Accessibility Tip of the Week

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  • Summary: Adjust your presentation approach to engage people with disabilities.
  • Who it helps: Individuals with vision, hearing and cognitive disabilities.
  • Additional benefits: Members of your audience who are multitasking or are listening with audio only.

Whether at a seminar, employee gathering, church service or community event, most of us will speak in public from time to time. We’re often accompanied with some sort of slides or presentation materials when we speak. To make sure that your message is understandable by all in the audience, use the following tips.

What can I do to prepare?

Take the extra time in preparing to do the following:

  • Create accessible slides. PowerPoint includes an accessibility check for slides that will help you find problems with color contrast, alternative text for images, and reading order. Take the time to make sure your slides are accessible.
  • Provide materials ahead of time. When possible, offer to send slides out ahead of time to allow your audience to pre-read the material. This allows them to process the content at their own pace and in their own way. Include the background notes and talking points if your slides are sparse. If you do not send materials ahead of time, consider sending them afterwards.
  • Coordinate with interpreters ahead of time. Ask if there is ability to have a sign language interpreter or captioner. If so, provide them with your materials and a list of acronyms and key terminology ahead of time so they can interpret it accurately. Ask the interpreters if there is a place they want to sit or have you stand to make their jobs easier.

What can I do?

While speaking, focus on the following:

  • Describe yourself. How do you present yourself when you introduce yourself to others? At events where attendees may not be able to see you, consider providing a short visual description as part of your introduction. This description should only be about one sentence long. You can often use this description for the text alternative for any headshots as well.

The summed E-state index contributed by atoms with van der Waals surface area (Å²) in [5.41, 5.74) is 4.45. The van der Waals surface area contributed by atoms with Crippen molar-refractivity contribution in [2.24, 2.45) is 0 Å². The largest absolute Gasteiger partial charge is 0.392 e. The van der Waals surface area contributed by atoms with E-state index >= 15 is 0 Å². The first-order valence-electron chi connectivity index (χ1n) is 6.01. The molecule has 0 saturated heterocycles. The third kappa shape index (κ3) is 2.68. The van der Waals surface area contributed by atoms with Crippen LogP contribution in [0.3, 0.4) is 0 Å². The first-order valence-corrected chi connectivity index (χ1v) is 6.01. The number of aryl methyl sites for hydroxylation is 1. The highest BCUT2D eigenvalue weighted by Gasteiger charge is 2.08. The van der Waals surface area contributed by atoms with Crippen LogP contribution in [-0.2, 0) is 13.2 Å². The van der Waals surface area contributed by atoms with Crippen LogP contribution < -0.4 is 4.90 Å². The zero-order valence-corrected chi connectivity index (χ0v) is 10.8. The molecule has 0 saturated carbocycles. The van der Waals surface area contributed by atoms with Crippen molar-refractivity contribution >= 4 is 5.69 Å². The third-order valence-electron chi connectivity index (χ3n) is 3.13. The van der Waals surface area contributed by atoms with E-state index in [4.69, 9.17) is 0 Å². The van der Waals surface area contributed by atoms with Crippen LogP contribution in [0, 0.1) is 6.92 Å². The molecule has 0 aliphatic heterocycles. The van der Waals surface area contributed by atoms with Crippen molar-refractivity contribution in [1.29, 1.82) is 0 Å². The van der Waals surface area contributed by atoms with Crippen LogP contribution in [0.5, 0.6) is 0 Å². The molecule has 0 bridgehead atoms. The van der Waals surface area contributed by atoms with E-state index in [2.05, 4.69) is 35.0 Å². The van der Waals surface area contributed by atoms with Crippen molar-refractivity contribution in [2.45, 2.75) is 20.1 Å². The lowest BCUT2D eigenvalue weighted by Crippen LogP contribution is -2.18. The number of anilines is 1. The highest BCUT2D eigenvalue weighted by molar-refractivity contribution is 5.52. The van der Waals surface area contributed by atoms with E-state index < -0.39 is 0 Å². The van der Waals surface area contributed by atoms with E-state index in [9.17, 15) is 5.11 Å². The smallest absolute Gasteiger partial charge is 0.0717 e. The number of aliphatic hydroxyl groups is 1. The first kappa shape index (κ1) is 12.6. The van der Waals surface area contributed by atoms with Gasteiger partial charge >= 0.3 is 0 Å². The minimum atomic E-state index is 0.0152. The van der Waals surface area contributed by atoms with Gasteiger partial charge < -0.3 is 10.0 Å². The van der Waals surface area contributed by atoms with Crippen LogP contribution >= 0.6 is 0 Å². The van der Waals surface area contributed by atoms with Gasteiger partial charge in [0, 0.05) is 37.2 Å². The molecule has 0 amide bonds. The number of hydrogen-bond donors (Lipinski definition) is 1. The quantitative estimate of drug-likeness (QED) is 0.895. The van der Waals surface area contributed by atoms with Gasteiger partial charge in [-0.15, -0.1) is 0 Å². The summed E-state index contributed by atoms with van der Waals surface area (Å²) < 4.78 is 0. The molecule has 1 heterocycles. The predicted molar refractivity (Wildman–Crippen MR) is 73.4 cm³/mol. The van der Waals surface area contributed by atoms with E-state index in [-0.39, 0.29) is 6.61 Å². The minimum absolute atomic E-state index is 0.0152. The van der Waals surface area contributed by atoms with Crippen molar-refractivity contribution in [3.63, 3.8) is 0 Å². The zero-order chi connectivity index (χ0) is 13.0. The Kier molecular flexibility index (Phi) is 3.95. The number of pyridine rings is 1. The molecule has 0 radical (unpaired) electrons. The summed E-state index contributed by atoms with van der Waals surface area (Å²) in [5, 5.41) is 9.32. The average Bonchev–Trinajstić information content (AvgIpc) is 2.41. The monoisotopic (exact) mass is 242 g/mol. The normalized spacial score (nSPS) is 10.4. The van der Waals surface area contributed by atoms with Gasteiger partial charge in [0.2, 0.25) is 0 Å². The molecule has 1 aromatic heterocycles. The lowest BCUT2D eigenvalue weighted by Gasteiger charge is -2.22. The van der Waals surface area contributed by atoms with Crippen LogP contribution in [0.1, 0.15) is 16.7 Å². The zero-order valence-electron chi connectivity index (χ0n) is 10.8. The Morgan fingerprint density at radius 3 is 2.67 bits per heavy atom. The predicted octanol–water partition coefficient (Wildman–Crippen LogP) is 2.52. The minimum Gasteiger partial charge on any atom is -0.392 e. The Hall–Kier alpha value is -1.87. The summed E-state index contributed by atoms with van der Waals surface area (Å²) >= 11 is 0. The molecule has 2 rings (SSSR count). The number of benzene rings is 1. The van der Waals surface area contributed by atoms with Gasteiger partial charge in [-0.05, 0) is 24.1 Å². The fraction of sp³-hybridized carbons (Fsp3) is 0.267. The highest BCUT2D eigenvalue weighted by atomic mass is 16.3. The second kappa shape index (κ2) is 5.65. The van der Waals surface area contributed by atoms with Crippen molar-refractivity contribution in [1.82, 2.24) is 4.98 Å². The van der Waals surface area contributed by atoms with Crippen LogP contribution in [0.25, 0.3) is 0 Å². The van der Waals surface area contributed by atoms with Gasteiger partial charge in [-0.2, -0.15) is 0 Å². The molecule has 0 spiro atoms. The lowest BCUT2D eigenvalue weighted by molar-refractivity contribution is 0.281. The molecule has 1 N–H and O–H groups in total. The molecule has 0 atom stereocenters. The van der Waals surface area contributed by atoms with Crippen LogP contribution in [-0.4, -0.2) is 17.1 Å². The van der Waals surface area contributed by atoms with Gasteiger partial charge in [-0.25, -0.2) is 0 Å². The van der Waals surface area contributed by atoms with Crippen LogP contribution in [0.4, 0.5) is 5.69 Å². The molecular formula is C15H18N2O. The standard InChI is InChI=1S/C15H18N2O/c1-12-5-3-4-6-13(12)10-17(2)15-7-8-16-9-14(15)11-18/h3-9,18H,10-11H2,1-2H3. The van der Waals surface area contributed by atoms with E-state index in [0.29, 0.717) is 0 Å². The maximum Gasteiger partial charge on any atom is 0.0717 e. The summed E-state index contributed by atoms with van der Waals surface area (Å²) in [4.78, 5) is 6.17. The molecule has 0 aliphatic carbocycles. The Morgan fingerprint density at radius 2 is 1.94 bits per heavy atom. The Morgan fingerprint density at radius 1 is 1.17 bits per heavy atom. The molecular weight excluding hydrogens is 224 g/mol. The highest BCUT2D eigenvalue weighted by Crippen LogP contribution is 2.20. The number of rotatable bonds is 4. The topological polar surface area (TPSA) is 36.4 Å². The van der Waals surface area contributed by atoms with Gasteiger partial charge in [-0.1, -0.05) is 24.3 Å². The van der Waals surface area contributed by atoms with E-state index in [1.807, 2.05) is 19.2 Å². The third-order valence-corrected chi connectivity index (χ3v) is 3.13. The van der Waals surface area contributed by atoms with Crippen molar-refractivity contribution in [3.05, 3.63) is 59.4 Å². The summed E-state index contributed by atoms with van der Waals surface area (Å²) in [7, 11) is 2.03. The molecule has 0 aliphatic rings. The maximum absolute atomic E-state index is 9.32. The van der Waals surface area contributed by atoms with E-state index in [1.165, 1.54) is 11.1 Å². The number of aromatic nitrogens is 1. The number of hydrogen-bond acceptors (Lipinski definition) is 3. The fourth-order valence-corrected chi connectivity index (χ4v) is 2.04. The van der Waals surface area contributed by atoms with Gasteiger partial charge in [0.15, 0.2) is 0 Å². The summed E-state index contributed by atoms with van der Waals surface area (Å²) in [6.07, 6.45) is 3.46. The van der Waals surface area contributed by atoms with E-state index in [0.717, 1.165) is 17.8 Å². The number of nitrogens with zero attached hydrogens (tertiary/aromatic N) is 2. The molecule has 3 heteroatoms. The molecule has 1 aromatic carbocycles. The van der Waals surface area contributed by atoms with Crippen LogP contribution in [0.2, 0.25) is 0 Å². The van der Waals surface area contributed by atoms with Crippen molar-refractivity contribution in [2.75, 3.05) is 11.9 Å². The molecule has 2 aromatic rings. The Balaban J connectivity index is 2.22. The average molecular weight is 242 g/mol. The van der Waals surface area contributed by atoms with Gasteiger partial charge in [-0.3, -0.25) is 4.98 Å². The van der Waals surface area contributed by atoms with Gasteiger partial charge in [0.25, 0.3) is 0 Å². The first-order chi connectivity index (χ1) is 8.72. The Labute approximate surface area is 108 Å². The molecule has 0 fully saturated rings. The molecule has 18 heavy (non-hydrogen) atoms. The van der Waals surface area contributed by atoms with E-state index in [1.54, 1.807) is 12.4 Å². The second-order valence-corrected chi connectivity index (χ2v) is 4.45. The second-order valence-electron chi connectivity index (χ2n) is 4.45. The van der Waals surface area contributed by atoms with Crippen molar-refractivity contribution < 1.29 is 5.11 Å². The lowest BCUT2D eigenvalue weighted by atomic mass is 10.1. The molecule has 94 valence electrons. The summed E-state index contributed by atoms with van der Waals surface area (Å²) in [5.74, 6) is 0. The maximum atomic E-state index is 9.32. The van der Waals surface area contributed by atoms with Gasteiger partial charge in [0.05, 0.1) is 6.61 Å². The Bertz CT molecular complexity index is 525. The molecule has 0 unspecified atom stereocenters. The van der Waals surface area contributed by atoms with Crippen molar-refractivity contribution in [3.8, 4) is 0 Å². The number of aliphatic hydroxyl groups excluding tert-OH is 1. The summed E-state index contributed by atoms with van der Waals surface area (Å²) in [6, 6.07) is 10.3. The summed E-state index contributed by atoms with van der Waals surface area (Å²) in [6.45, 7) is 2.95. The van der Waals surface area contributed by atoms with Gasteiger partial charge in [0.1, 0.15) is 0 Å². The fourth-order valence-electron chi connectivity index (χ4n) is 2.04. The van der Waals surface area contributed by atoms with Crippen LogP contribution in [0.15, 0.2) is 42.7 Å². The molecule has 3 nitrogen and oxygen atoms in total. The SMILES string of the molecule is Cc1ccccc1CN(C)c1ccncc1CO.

• Read the slides. Presenters often learn not to read their slides word-for-word. Referring to content on slides without reading it can confuse audience members who can’t see the content. The best strategy is to use the slides to repeat key parts of what you are saying and enhance your message.
  • Describe images and videos. Similar to images in a text document, people with vision impairment will need a description of any images, graphs or videos in your slides. This description only needs to be a sentence or two. Focus your description on the reason for the image, as this will also draw attention to the message you are conveying. If your presentation is being recorded, describing all visual content also reduces the work needed to make the video accessible.

This work is licensed under CC BY-NC-SA 4.0    .

If you are promoting accessibility within your organization or community, sending out easy-to-understand tips can be a helpful addition to your strategy. You are welcome to share the tips here under the mentioned Creative Commons license, as long as you cite Accessible Community as your source.